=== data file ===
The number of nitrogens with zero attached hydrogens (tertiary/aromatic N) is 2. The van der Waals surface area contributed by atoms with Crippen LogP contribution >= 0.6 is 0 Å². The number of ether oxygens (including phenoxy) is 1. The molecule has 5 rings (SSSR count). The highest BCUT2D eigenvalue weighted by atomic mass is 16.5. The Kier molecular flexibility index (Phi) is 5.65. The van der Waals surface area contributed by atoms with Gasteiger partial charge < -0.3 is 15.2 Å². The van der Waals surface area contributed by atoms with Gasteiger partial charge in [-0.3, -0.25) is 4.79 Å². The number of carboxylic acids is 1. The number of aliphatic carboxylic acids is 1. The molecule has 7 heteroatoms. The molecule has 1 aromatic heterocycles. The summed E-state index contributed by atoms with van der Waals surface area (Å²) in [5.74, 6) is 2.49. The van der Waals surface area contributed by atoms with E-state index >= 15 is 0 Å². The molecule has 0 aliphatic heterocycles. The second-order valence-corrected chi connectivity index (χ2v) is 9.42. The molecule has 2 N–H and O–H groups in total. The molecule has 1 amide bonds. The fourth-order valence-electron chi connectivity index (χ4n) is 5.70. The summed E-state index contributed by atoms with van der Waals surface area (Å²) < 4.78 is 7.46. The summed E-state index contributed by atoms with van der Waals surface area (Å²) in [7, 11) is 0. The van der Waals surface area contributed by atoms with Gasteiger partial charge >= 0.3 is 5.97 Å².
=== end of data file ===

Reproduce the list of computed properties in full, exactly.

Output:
The number of nitrogens with zero attached hydrogens (tertiary/aromatic N) is 2. The van der Waals surface area contributed by atoms with Crippen LogP contribution >= 0.6 is 0 Å². The number of ether oxygens (including phenoxy) is 1. The molecule has 5 rings (SSSR count). The highest BCUT2D eigenvalue weighted by atomic mass is 16.5. The Kier molecular flexibility index (Phi) is 5.65. The van der Waals surface area contributed by atoms with Gasteiger partial charge < -0.3 is 15.2 Å². The van der Waals surface area contributed by atoms with Gasteiger partial charge in [-0.3, -0.25) is 4.79 Å². The number of carboxylic acids is 1. The number of aliphatic carboxylic acids is 1. The molecule has 7 heteroatoms. The molecule has 1 aromatic heterocycles. The summed E-state index contributed by atoms with van der Waals surface area (Å²) in [5.74, 6) is 2.49. The van der Waals surface area contributed by atoms with E-state index >= 15 is 0 Å². The molecule has 0 aliphatic heterocycles. The second-order valence-corrected chi connectivity index (χ2v) is 9.42. The molecule has 2 N–H and O–H groups in total. The molecule has 1 amide bonds. The fourth-order valence-electron chi connectivity index (χ4n) is 5.70. The summed E-state index contributed by atoms with van der Waals surface area (Å²) < 4.78 is 7.46. The summed E-state index contributed by atoms with van der Waals surface area (Å²) in [7, 11) is 0. The van der Waals surface area contributed by atoms with Gasteiger partial charge >= 0.3 is 5.97 Å².